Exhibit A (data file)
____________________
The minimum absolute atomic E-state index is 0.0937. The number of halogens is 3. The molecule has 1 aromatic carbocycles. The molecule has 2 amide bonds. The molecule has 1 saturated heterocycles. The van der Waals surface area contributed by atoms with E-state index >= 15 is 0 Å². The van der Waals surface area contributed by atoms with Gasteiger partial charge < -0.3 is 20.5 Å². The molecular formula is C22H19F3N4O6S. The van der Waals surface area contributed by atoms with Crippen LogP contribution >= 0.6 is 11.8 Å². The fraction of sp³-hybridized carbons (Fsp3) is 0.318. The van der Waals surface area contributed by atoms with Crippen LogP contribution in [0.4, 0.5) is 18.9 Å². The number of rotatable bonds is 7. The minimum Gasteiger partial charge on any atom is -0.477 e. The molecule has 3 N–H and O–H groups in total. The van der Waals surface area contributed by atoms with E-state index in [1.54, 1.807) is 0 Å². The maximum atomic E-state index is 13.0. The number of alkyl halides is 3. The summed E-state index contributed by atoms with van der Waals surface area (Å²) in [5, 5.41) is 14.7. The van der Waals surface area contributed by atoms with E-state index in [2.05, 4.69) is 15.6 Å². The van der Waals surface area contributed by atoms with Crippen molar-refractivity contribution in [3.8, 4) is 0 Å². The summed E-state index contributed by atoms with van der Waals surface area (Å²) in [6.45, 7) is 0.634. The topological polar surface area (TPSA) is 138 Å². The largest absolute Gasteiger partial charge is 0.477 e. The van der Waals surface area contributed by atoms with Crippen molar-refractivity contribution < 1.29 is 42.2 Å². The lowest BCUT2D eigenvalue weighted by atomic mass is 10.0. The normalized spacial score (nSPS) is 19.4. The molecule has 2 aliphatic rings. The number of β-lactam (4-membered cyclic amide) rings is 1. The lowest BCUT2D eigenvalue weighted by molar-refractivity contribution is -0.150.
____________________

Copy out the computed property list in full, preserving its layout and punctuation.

The minimum absolute atomic E-state index is 0.0937. The number of halogens is 3. The molecule has 1 aromatic carbocycles. The molecule has 2 amide bonds. The molecule has 1 saturated heterocycles. The van der Waals surface area contributed by atoms with E-state index >= 15 is 0 Å². The van der Waals surface area contributed by atoms with Gasteiger partial charge < -0.3 is 20.5 Å². The molecular formula is C22H19F3N4O6S. The van der Waals surface area contributed by atoms with Crippen LogP contribution >= 0.6 is 11.8 Å². The fraction of sp³-hybridized carbons (Fsp3) is 0.318. The van der Waals surface area contributed by atoms with Crippen LogP contribution in [0.4, 0.5) is 18.9 Å². The number of rotatable bonds is 7. The minimum Gasteiger partial charge on any atom is -0.477 e. The molecule has 3 N–H and O–H groups in total. The van der Waals surface area contributed by atoms with E-state index in [1.54, 1.807) is 0 Å². The maximum atomic E-state index is 13.0. The number of alkyl halides is 3. The summed E-state index contributed by atoms with van der Waals surface area (Å²) in [5, 5.41) is 14.7. The van der Waals surface area contributed by atoms with E-state index in [2.05, 4.69) is 15.6 Å². The van der Waals surface area contributed by atoms with Crippen molar-refractivity contribution in [3.8, 4) is 0 Å². The summed E-state index contributed by atoms with van der Waals surface area (Å²) in [6.45, 7) is 0.634. The topological polar surface area (TPSA) is 138 Å². The largest absolute Gasteiger partial charge is 0.477 e. The van der Waals surface area contributed by atoms with Crippen molar-refractivity contribution < 1.29 is 42.2 Å². The lowest BCUT2D eigenvalue weighted by atomic mass is 10.0. The normalized spacial score (nSPS) is 19.4. The molecule has 2 aliphatic rings. The number of β-lactam (4-membered cyclic amide) rings is 1. The lowest BCUT2D eigenvalue weighted by molar-refractivity contribution is -0.150.